Protein complexes are central to many cellular functions but our knowledge of how cells assemble protein complexes remains very sparse. Biophysical and structural data of assembly intermediates are extremely rare. Particularly in higher eukaryotes, it has become clear that complex assembly by random collision of subunits cannot cope with the spatial and temporal complexity of the intricate architecture of many cellular machines. Here I propose to combine systems biology approaches with in situ structural biology methods to visualize protein complex assembly. I want to investigate experimentally in which order the interfaces of protein complexes are formed and to which extent structures of assembly intermediates resemble those observed in fully assembled complexes. I want develop methods to systematically screen for additional factors involved in assembly pathways. I furthermore want to test the hypothesis that mechanisms must exist in eukaryotes that coordinate local mRNA translation with the ordered formation of protein complex interfaces. I believe that in order to understand assembly pathways, these processes, that so far are often studied autonomously, need to be considered jointly and in a protein complex centric manner. The research proposed here will bridge across these different scientific disciplines. In the long term, a better mechanistic understanding of protein complex assembly and the structural characterization of critical intermediates will be of high relevance for scenarios under which a cell’s protein quality control system has to cope with stress, such as aging and neurodegenerative diseases. It might also facilitate the more efficient industrial production of therapeutically relevant proteins.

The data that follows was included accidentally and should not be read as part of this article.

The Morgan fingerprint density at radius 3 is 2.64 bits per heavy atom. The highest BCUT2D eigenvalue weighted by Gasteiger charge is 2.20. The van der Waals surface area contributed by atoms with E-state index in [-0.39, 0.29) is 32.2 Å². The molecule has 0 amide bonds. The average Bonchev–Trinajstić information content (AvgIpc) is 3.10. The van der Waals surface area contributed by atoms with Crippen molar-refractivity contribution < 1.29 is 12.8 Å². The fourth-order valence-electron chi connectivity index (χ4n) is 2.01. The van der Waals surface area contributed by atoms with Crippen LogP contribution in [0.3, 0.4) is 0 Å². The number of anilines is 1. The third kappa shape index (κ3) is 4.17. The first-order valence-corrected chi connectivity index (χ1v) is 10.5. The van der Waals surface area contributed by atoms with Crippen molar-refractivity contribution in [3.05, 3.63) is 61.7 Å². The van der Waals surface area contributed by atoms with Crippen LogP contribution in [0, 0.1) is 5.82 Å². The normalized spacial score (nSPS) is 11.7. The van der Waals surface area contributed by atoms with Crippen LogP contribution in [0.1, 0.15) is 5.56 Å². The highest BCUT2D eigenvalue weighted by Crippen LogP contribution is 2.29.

Fields of science
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Funding SchemeERC-COG - Consolidator Grant